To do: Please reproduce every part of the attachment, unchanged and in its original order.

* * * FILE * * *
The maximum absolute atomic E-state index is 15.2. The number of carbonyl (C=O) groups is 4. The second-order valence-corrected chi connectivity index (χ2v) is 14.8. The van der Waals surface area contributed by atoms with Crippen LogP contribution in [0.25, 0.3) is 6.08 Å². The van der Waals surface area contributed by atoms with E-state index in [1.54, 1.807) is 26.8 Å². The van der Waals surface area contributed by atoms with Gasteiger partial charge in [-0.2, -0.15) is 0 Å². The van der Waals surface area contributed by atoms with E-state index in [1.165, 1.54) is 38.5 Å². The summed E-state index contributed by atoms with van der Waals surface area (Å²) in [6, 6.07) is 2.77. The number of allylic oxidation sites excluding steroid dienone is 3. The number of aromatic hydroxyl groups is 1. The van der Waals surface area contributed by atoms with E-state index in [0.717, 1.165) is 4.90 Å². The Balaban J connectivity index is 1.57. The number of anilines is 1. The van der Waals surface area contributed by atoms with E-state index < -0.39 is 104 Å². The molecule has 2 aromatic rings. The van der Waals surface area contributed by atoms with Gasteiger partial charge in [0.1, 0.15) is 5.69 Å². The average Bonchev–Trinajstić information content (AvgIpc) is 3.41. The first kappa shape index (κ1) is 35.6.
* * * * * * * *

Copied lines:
The maximum absolute atomic E-state index is 15.2. The number of carbonyl (C=O) groups is 4. The second-order valence-corrected chi connectivity index (χ2v) is 14.8. The van der Waals surface area contributed by atoms with Crippen LogP contribution in [0.25, 0.3) is 6.08 Å². The van der Waals surface area contributed by atoms with E-state index in [1.54, 1.807) is 26.8 Å². The van der Waals surface area contributed by atoms with Gasteiger partial charge in [-0.2, -0.15) is 0 Å². The van der Waals surface area contributed by atoms with E-state index in [1.165, 1.54) is 38.5 Å². The summed E-state index contributed by atoms with van der Waals surface area (Å²) in [6, 6.07) is 2.77. The number of allylic oxidation sites excluding steroid dienone is 3. The number of aromatic hydroxyl groups is 1. The van der Waals surface area contributed by atoms with E-state index in [0.717, 1.165) is 4.90 Å². The Balaban J connectivity index is 1.57. The number of anilines is 1. The van der Waals surface area contributed by atoms with E-state index < -0.39 is 104 Å². The molecule has 2 aromatic rings. The van der Waals surface area contributed by atoms with Gasteiger partial charge in [0.1, 0.15) is 5.69 Å². The average Bonchev–Trinajstić information content (AvgIpc) is 3.41. The first kappa shape index (κ1) is 35.6.